Jubilation Street concerns the dwellers of a Tokyo residential district who are shortly to be displaced as their neighborhood is appropriated for military purposes. The characters regret this development but do not contest the necessity of their removal for the war effort. And in retrospect, after all, Tokyo was shortly to undergo “urban renewal” via the fleets of B-29s dispatched by Curtis LeMay.
Jubilation Street reminds me of Mrs. Miniver, depicting civilians on the home front bravely enduring the depredations of a relentless foreign enemy. The rah-rah propaganda element is little in evidence—there’s a bit at the end, probably included to soothe the sensibilities of the wartime censors. The film brings home to me (I’m a child of the late Truman administration, so I was brought up saturated in pop culture depictions of Nipponese wartime cruelty and depravity) the sense that as the USA brought the war home to Japan, we were punching way above their weight.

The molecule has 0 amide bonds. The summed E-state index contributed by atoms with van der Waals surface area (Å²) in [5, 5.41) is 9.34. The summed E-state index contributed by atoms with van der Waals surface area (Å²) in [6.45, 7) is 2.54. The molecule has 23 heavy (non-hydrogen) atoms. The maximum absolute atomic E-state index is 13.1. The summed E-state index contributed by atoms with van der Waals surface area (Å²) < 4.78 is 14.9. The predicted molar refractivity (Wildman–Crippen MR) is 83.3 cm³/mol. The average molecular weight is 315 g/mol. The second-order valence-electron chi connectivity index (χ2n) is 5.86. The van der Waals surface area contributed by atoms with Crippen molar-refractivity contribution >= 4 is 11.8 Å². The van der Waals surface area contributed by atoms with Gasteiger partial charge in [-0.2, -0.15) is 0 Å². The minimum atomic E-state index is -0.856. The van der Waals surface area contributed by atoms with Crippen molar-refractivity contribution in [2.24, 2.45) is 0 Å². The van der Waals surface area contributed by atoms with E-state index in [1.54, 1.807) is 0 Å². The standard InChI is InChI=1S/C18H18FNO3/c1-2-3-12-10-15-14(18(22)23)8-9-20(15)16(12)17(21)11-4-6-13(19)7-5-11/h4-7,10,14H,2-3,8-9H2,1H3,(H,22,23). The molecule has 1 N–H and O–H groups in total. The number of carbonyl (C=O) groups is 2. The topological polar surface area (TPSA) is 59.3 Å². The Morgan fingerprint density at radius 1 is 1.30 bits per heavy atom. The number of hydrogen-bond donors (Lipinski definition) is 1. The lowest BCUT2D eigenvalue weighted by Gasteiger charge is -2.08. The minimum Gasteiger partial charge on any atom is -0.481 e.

Come to Black River in 1957 and we see a demoralized, corrupt, cynical Japan, its traditional values infected and despoiled by the West. The social solidarity depicted in Jubilation Street is long gone: in the squalid quarter in which Black River is set the gangsters and the prostitutes and the indigent struggle and squabble for scraps among themselves. The two films, taken together, present a remarkable contrast.